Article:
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Dejan Matlak PostManager
An independent anthropologist with years of experience in academic writing and social science. His main field of interest is medical anthropology and the development of multidisciplinarian approaches for scientific research. He supports the furthering of science and critical thinking.
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Dejan Matlak PostManager
An independent anthropologist with years of experience in academic writing and social science. His main field of interest is medical anthropology and the development of multidisciplinarian approaches for scientific research. He supports the furthering of science and critical thinking.
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A recent study from the Champalimaud Centre for the Unknown in Portugal sheds new light on the impact of cannabinoids on learning.

About the Research

Cannabinoids have a significant effect on our brain and behavior. Most people know this chemical compound because of its recreational use. However, the substance is naturally present in the brain where it plays a role in various processes.

Current research shows that altering cannabinoid signaling in the brain, through chronic marihuana use, damages brain function. Also, genetically modified mice that lack cannabinoid receptors display lower levels of activity and difficulties in memory and learning.

Two researchers from Portugal want to determine how disruptions in cannabinoid signaling impact the brain’s ability to learn. For this experiment, they used a learning task called eyeblink conditioning and genetically modified mice that lack cannabinoid receptors.

The test in question works by teaching the subject to close their eyes after they see a particular stimulus. In this case, the mice see a flash of light after which comes an air puff to the eye. Through this conditioning, the mice learn to close their eyes after they see the light. Previous research shows that such forms of learning take place in the cerebrum. Furthermore, this ability is impaired, in humans and mice equally, with altered cannabinoid signaling.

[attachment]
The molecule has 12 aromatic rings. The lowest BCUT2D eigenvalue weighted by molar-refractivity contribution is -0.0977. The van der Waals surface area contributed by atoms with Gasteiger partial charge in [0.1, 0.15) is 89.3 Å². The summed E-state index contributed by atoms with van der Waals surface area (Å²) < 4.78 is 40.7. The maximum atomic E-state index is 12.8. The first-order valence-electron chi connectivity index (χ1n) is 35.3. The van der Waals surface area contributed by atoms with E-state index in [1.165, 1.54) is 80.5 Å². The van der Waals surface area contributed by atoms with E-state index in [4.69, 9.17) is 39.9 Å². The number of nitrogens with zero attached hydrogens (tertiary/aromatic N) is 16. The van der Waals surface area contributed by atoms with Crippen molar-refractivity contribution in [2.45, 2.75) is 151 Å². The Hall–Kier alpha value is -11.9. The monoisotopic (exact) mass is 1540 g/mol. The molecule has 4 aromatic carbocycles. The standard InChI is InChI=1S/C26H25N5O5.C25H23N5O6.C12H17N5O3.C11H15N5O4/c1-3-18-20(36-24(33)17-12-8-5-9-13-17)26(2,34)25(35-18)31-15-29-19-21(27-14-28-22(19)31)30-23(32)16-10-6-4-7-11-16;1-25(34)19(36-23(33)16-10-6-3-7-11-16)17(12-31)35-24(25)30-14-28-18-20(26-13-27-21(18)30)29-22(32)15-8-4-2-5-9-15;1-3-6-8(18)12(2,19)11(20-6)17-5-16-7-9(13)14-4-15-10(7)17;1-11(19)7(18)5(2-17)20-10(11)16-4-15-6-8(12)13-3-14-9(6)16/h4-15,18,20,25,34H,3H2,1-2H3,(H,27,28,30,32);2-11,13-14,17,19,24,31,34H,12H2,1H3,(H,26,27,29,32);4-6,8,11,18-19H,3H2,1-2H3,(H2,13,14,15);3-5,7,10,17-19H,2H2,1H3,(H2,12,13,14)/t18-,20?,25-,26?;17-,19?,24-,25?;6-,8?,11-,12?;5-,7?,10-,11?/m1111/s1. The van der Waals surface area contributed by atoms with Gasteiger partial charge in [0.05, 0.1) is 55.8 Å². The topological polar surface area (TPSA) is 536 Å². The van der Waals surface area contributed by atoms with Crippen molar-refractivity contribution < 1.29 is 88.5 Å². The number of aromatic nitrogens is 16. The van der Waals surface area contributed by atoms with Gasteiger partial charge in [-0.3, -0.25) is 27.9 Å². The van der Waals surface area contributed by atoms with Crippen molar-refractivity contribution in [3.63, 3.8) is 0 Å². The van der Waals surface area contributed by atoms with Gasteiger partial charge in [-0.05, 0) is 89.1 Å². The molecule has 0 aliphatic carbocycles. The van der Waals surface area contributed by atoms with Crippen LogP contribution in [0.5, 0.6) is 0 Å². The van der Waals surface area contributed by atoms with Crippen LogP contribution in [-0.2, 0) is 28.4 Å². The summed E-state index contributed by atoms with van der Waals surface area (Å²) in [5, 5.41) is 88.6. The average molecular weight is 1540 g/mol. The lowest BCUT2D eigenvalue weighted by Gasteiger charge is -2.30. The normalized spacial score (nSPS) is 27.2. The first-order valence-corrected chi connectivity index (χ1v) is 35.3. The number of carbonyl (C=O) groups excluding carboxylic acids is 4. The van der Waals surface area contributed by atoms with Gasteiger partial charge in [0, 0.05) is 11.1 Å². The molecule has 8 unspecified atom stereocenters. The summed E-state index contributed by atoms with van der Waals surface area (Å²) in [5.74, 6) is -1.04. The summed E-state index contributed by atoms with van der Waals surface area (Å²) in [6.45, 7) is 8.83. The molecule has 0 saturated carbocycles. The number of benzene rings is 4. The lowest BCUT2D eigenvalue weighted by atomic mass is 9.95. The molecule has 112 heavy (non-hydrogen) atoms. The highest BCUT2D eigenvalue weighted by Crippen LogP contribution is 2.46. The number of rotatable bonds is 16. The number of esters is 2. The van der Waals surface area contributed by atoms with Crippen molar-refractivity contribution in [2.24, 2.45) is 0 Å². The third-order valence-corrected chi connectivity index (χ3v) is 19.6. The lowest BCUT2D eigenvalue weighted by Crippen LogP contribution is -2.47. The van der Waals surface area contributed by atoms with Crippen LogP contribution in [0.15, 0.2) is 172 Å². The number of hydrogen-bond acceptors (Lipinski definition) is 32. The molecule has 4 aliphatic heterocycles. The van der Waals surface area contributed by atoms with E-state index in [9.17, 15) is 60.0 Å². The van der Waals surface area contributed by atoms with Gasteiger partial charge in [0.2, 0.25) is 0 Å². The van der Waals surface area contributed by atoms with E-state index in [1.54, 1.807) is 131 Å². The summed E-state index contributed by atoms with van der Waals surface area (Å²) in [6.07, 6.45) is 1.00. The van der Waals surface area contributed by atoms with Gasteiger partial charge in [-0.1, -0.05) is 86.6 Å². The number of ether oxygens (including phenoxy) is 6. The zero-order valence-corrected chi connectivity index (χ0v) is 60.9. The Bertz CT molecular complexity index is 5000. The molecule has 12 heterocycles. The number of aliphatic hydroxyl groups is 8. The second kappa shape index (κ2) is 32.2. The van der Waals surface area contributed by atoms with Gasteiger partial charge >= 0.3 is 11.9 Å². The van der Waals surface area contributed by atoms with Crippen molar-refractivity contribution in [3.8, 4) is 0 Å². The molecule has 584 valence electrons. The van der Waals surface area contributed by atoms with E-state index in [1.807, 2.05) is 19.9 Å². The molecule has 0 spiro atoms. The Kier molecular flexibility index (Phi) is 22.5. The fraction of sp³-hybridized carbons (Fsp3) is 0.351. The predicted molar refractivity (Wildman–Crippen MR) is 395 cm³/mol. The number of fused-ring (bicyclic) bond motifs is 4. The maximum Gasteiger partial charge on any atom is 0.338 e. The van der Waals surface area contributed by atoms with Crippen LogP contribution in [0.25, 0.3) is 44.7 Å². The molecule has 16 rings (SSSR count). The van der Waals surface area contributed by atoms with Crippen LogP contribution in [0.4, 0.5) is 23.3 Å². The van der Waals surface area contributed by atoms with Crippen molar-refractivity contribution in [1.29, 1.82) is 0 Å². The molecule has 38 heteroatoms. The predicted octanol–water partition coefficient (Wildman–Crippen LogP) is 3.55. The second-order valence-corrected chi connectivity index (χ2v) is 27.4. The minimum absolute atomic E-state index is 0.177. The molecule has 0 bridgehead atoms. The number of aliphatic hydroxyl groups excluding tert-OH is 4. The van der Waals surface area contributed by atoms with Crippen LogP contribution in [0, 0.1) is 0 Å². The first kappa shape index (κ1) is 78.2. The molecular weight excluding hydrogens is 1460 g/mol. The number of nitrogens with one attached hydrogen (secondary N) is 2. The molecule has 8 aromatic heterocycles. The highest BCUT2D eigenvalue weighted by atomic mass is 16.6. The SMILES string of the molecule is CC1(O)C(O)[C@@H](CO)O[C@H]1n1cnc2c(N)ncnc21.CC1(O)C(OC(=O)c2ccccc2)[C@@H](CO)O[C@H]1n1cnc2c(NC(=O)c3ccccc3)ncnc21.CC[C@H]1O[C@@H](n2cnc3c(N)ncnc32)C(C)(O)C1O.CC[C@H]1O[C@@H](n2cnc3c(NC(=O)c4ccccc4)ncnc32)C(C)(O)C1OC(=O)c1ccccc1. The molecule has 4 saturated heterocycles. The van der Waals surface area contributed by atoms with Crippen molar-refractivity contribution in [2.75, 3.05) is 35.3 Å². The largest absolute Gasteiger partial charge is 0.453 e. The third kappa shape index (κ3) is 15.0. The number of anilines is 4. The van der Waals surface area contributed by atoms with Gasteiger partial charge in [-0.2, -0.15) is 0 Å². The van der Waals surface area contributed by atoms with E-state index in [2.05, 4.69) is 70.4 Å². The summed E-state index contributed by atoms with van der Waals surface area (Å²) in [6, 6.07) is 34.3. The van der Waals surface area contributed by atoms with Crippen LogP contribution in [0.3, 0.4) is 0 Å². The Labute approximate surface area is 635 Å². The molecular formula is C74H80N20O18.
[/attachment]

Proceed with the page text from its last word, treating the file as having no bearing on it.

The Findings

There is a lot of evidence that shows that cannabinoids mediate neural plasticity. That is, they play a key role in the brain’s ability to restructure its neural connections and learn new behavior. Because of this, the researchers began with the hypothesis that interferences in this process drive the learning impairments.

However, the researchers did experiments where they put the mice on treadmills to exercise. After this, the mice became better at learning new tasks. Not only that, but their learning ability seems to increase with the amount of running they perform. Because of this, the researchers began to suspect that the learning impairment occurs due to the lack of activity.

Through the implementation of the electric treadmill, the genetically modified mice were made to run the same as regular mice. After this intervention, their learning ability was the same as it is in none modified mice.

The findings in question shed new light on the learning mechanisms in the brain. That is, they show that impairments in our learning abilities do not occur because of changes in cannabinoid signaling. Rather, the disrupted cannabinoid signaling impacts the level of physical activity and this then impacts the brains learning abilities. Therefore, one of the researchers, Megan Carey, concludes “… disrupted cannabinoid signaling was impairing learning by altering behavioral state, and not through direct effects on neural plasticity in the cerebellum.”

Lastly, these findings also suggest that we can overcome learning defects associated with genetic mutations with the aid of behavior interventions.

Main Takeaways

  • Disruptions in cannabinoid signaling in the brain impact learning abilities.
  • New research shows that learning impairments do not occur because of disruption in cannabinoid signaling. Rather, they are a result of a decrease in physical activity.
  • Regular physical activity can restore learning abilities even when cannabinoid signaling is completely disrupted.

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